For years, the odds were stacked against them. They suffered from emotional disorders. Addictions to crack from birth. Constant upheaval in their lives. They were "throwaway kids." Or at least they could have been.
Instead, they are high school graduates — and destined for much more. Ladarious Jackson, once the troublesome sixth-grader whose disability rendered him among the worst at Marchman Technical Education Center, plans to attend college. Alexis and Alesia Jackson, twins whose first days of life were spent shaking and crying because of drug withdrawals, will bring college credits to their first day at Howard University in Washington. Sergio Velazquez, whose family yanked him in and out of schools in New York and Florida, will attend Saint Leo University on a full scholarship. At his graduation, his mother told him, "You did it without me."
But he did not do it alone. As he and other bright young stars who overcame adversity can attest, there are helping hands — an inspired foster parent turned full-time mom, an adult mentor or an organization willing to meet them halfway. For every success story, there is a sad tale of a young man who was given every break, only to squander it and wind up in prison — or worse. But these stories chronicled in recent days by Times' writers are inspiring testaments to the resiliency and determination of so many teens who overcame adversity and are poised for even greater successes.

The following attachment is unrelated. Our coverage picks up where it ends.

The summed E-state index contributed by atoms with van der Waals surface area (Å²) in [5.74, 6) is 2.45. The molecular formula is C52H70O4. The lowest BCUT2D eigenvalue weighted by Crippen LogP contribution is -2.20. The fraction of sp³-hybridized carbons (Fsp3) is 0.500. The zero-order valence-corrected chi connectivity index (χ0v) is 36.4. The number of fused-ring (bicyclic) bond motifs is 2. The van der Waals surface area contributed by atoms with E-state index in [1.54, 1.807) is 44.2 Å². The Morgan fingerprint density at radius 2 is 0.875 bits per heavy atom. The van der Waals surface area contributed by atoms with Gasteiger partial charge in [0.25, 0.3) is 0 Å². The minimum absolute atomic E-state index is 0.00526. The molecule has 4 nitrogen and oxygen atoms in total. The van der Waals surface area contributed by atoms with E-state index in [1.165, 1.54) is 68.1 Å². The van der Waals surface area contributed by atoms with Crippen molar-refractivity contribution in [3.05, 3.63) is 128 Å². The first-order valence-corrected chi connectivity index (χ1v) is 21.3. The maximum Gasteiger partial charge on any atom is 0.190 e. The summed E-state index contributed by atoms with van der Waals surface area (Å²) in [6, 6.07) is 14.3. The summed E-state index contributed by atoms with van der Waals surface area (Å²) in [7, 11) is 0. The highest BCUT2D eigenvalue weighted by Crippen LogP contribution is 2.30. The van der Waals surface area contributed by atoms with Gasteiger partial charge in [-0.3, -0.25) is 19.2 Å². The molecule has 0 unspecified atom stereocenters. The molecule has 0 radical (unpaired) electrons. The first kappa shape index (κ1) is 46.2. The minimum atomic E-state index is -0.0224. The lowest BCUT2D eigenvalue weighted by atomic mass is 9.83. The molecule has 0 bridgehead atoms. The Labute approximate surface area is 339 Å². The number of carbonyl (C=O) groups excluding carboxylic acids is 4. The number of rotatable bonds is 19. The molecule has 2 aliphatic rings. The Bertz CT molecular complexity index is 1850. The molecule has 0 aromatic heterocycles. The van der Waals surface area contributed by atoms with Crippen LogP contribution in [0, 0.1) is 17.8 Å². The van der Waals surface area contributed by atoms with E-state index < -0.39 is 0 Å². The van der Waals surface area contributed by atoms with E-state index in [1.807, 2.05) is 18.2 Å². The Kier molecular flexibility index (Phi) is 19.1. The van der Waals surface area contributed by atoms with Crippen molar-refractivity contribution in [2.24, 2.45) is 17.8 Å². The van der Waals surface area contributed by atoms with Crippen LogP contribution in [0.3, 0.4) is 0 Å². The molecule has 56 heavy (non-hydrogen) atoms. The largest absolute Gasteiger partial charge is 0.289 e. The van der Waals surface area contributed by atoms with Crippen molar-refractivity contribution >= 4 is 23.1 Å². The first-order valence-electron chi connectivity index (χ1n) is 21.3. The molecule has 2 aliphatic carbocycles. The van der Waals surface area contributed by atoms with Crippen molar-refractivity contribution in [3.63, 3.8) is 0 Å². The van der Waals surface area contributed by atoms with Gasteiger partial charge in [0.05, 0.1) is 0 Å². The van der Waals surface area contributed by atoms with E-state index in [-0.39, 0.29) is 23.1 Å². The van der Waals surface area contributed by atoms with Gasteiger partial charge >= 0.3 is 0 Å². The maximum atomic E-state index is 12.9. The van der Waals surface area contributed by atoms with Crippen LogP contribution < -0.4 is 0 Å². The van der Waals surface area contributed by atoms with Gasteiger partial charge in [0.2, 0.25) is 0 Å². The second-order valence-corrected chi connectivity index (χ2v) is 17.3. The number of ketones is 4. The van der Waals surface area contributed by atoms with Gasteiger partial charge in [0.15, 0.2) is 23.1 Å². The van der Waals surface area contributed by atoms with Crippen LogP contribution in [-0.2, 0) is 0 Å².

This season of high school graduations offers a moment to look beyond the tragedies that so often dominate the news and celebrate the quiet victories of those who overcame the odds with the help of others.